Thursday, February 14, 2019

Cold Dark Water: February on a Kayak

It’s been a while since I wrote perspectives from a kayak. The idea of kayaking just hasn’t seemed as fun with my son off to the army.

Yesterday was the first time I put the kayak on the car by myself and even with his tendency to call out every imperfection in my process: I missed him.

A windy February day and the lake at Daingerfield State Park was an atmosphere of dark water and high contrast ripples reflecting an overcast sky. I am deep in the middle of painting a series on water and I was inspired to study every element of the reflections.

What I love about kayaking is the silence and the sound of water rushing with every stroke of the paddle. Rich reds, yellows and greens of the lily pads were like abstract patterns begging to be painted. I know there will be more paintings added to the current series.

I listened to the birds in the darkening forest as the sun hid behind the clouds and moved closer to the horizon. I heard the nasal call of a nuthatch as it crept upside down on the tree trunks. There was a chorus of tree frogs that called constantly but it’s not simply the wonderful sounds, it’s the fact that I took the time to listen.

Kayaking usually ends up being an introspective time for me, a time to be still and listen to nature. This day was perfect for that, I caught one small pickerel and for the rest of the day I just floated on a dark mirror of mercury reflecting the trees and gray sky in monochromatic drama.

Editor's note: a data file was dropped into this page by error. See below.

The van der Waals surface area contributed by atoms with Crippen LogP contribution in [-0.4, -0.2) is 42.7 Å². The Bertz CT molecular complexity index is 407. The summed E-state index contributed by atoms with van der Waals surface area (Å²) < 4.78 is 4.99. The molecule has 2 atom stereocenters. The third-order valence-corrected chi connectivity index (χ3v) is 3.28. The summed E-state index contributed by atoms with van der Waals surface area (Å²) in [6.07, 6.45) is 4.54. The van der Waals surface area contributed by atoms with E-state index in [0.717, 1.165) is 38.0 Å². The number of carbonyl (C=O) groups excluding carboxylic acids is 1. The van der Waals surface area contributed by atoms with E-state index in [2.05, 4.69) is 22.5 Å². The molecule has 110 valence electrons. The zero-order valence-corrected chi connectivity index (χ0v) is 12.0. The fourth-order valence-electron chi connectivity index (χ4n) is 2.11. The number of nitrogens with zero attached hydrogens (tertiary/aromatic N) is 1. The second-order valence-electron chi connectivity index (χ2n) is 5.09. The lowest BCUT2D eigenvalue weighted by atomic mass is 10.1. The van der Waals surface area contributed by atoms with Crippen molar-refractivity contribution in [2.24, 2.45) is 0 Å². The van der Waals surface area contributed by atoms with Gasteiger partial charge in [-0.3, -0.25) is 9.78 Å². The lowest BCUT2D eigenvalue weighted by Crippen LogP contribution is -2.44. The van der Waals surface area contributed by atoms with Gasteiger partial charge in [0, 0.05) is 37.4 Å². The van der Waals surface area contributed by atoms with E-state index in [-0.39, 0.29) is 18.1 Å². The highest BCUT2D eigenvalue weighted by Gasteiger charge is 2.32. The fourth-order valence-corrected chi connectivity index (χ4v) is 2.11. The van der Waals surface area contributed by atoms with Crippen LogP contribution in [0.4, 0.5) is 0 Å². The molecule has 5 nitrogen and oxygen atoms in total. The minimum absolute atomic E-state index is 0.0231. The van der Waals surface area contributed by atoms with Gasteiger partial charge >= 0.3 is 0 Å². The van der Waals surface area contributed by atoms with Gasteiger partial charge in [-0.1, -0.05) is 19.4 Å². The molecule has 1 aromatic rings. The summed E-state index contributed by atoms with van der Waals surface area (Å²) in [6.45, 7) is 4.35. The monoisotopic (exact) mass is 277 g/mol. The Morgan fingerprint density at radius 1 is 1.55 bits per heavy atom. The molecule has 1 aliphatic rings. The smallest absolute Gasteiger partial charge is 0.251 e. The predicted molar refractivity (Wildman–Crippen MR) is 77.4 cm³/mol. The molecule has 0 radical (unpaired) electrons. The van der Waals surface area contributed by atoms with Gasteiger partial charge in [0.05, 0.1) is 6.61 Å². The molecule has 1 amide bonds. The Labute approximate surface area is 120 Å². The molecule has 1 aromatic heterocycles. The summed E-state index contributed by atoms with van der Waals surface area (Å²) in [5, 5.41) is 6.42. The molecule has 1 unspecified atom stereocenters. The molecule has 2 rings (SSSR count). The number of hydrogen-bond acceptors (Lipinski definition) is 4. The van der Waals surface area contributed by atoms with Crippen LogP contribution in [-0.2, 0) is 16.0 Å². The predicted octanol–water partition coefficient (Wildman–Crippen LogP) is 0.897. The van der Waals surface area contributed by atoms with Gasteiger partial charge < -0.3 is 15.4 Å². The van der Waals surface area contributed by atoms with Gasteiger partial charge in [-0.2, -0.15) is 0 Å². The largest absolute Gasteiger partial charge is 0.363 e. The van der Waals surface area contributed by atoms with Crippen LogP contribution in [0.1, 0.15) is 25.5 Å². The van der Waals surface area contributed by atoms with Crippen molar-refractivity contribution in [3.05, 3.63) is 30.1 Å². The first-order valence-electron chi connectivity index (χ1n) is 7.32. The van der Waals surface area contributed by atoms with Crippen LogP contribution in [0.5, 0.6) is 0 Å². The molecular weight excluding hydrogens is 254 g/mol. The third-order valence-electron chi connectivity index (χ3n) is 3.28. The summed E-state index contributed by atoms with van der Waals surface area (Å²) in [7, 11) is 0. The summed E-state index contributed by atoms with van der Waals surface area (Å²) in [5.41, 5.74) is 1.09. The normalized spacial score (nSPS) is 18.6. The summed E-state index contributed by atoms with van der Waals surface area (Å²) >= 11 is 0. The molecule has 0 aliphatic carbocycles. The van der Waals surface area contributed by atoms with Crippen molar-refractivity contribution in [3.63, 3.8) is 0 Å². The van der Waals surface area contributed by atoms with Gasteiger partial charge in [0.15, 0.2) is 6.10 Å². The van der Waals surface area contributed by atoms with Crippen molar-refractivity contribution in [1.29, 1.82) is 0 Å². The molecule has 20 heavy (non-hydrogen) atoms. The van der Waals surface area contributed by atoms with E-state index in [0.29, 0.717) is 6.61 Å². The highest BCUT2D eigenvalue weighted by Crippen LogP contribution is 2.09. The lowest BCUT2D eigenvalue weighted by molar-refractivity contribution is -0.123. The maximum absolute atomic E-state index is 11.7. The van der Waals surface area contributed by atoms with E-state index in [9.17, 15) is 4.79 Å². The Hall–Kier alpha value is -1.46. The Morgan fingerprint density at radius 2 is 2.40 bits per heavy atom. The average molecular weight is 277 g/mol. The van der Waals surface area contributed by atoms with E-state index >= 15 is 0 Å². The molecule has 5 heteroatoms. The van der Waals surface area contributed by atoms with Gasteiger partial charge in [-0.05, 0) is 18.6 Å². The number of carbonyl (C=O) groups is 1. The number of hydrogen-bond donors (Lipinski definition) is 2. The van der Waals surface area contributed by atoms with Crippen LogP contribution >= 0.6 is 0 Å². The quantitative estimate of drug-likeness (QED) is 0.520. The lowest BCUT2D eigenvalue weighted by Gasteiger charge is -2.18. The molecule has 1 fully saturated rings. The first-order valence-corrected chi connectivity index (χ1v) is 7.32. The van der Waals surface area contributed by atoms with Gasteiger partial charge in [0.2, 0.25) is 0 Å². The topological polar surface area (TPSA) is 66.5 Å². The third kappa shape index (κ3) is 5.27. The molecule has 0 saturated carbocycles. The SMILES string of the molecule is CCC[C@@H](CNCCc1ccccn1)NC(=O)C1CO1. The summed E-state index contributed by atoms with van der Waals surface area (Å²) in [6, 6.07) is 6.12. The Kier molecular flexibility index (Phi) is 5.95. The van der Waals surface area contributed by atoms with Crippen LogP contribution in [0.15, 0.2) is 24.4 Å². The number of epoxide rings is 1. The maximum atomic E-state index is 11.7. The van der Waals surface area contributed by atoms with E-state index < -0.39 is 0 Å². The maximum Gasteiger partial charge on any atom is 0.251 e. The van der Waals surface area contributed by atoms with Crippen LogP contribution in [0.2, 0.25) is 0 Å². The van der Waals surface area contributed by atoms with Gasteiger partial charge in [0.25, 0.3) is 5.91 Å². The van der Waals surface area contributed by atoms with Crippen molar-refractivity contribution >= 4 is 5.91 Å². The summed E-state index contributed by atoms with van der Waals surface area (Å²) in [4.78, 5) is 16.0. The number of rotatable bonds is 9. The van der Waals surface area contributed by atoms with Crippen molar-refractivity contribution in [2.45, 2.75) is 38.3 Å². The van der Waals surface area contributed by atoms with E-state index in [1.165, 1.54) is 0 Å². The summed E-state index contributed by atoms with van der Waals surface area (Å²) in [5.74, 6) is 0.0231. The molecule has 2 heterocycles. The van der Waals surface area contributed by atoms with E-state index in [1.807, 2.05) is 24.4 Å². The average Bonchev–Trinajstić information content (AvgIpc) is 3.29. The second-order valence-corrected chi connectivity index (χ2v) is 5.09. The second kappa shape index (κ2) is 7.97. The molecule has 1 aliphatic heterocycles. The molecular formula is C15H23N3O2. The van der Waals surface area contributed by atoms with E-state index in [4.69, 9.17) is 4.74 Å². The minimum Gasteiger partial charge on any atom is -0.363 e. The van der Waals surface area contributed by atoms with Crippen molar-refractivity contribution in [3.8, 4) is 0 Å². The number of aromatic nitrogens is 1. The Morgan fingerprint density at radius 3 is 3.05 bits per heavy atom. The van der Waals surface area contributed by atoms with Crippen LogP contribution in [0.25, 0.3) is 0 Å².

Very tall pine trees surround Daingerfield State Park; so it doesn’t even feel like a normal Texas lake. The trees shelter you from the wind and the experience of quiet and calm is something I’ve been wanting for quite a while.

The patterns in nature are so fluid and constantly changing form and color. It is my job as an artist to see how the eye sees for just a moment and inject that same pattern on a flat dimension while keeping the emotion and sense of space and time consistent.

I never get tired of watching water and it's many dimensions and intricacies. I am in awe of a slow moving stream or the torrent of a waterfall, it's capturing that feeling and the sound in a painting that is the hardest task.

To learn more about camping, fishing and kayaking at Daingerfield State Park go to

To see more images and upcoming paintings go to This blog will be moving to that address as I continue to grow the site.


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